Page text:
I may get some flak for including Star Citizen
on this list, but, well, too bad. Chris Roberts
' return to gaming was a godsend for space sim fans, sandbox fans, and fans of gaming in general. The title rewrote the Kickstarter record books, blew away its original crowdfunding target, and is now deep in development with a playable alpha due before the end of 2013. Despite the fact that Roberts himself says SC
is not a traditional MMO, it shares plenty of persistent-world bells and whistles with our favorite genre.
Not only that, but it's going to give players an unprecedented level of control over their experience thanks to its private server option, and with apologies to the enormous (and enormously fun) 1000-player battles supported by PlanetSide 2
, I'd much rather get my sandbox on with a hundred like-minded space sim enthusiasts than with a free-for-all melting pot of gankers, griefers, and progression grinders.
Think 2003-era Neverwinter Nights
with next-gen spaceships.
I don't know whether ArcheAge
will head West in 2013. I suspect that it will, simply because XLGAMES
isn't stupid and it knows that there is a sizable audience of sandbox-lovers in both Europe and America who are waiting impatiently for exactly this sort of game to sweep them off their feet.
We've written exhaustively about the game's merits since introducing it to western audiences
in 2010, and 2012 only served to stoke the fires of fanaticism as beta players feverishly translated Korean dev diaries and posted hours of testing footage to YouTube. We learned more about the game's extensive non-combat features
and its revolutionary crime and punishment
system, and we got an eyeful of gorgeous visuals that rival the genre's best.
My only real concern with ArcheAge
is that it seems too good to be true in some ways. If a sandbox developer were to come to me with a massive budget and say, Jef, I want to make your ideal game and I need a features list, that list would look remarkably similar to ArcheAge
. That's a lot of expectation to heap on a single title, and it's the one thing that's keeping me from going full fanboy and blathering on about how Jake Song's
game is the second coming, the one game to rule them all, etc.
As with ArcheAge
, I really have no idea when we'll see EverQuest Next
did state in no uncertain terms that a playable demo will show its face at SOE Live next year, and my guess/hope is that early beta testing will commence prior to 2014.
Regardless of when the blessed event actually happens, though, I think it's going to be a watershed moment in the post-2004 MMO industry. Smedley is spot on when he says that MMOs are in a rut
that is largely EverQuest's
doing. He's also heading up a company flush with money, design talent, and the will to make creative changes to a stagnant, risk-averse industry culture. From everything that Smedley has said thus far, I think it's safe to assume that EQNext
is going to be a radical departure from both EQ
and EverQuest II
, so much so that it may well put off traditional fans of the franchise who play MMOs for the progression and little else.SOE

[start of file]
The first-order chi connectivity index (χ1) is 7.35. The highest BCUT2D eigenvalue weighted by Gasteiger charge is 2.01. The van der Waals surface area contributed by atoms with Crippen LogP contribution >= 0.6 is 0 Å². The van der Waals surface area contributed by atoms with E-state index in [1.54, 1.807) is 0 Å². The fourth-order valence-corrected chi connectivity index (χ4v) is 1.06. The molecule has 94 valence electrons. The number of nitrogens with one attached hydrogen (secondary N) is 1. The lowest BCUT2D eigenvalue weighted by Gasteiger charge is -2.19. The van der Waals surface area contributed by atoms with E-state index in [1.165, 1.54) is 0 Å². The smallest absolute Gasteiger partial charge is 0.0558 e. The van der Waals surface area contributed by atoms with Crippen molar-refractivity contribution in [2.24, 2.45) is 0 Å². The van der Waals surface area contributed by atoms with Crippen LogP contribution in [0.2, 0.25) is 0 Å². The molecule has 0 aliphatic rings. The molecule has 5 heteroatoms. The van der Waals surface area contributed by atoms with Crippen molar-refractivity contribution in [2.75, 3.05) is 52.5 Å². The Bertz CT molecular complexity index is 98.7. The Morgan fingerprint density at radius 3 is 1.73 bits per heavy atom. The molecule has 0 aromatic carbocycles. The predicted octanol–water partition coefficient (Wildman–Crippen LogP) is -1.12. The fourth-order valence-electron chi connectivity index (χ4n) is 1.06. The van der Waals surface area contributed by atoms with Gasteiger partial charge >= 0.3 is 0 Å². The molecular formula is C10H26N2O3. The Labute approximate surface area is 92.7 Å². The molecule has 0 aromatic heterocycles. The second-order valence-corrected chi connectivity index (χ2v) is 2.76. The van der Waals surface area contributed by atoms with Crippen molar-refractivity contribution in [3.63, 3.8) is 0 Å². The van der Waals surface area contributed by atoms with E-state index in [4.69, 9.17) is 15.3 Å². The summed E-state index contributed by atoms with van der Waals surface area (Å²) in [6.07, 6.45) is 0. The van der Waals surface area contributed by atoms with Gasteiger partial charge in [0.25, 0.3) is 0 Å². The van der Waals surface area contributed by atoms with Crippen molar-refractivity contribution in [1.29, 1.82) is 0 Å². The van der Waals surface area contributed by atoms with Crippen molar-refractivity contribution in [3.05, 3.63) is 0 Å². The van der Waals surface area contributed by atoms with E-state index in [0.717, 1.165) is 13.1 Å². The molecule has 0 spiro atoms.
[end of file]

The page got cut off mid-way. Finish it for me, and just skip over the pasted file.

surely has held on to bits and pieces of the incredible design ideas that infused Star Wars Galaxies
, and the prospect of a big-budget AAA sandbox that isn't burdened by a cumbersome IP and an overbearing third party is ridiculously exciting. If EQNext
turns out to be more Ultima Online
, it could well mark the industry's return to its virtual world roots (and it would be absolutely hilarious to watch that drama unfold).Age of Wushu
is still something of a mystery to me. In fact, by the time you read this, I'll finally be taking my first look at the game's public beta. I can't help but get excited about the reaction to the martial arts sandbox thus far, though. Massively staffer Patrick Mackey unequivocally called it the best MMO he's ever played
, and former Massively scribe Jeremy Stratton was similarly enthusiastic
during his beta livestreams.
I'm hopeful that the game's delicious blend of wire-fu, mythologized real-world settings, and innovative (no, really) mechanics will add up to the sleeper sandbox hit of 2013.
Next up is The Repopulation
. Like AoW
, I don't have any first-hand experience with the title as of yet, but the devs are saying all the right things. The game's city-building and crafting systems are incredibly extensive, and the recent reveal of an SWG
-like Entertainer skill set
instantly set the title apart from every other sandbox in the offing.
Finally, I've got to mention Darkfall: Unholy Wars
here. Look, I know the reboot's beta delays are a running joke, and it is unfortunate that Aventurine
seems perpetually undermanned and unable to field a competent PR team. Those facts have nothing to do with the game itself, though, and while many in the MMO community (including a few journos who should know better) love to poke fun at Darkfall
, those who have actually played it for more than an hour generally agree on the game's addictive mechanics and the potential inherent in the enormous sandbox world.
I'm a bit concerned that the game's skill system has been reshaped to something approximating a class-based approach, but based on my spurts of DF
playtime over the years
, I'm betting that AV is again going to deliver a flawed but extremely fun MMO that's well worth a sandbox fan's time and money.Every two weeks, Jef Reahard and MJ Guthrie take a break from their themepark day jobs to delve into the world of player-generated content. Comments, suggestions, and coverage ideas are welcome, and Some Assembly Required is always looking for players who'd like to show off their MMO creativity. Contact us!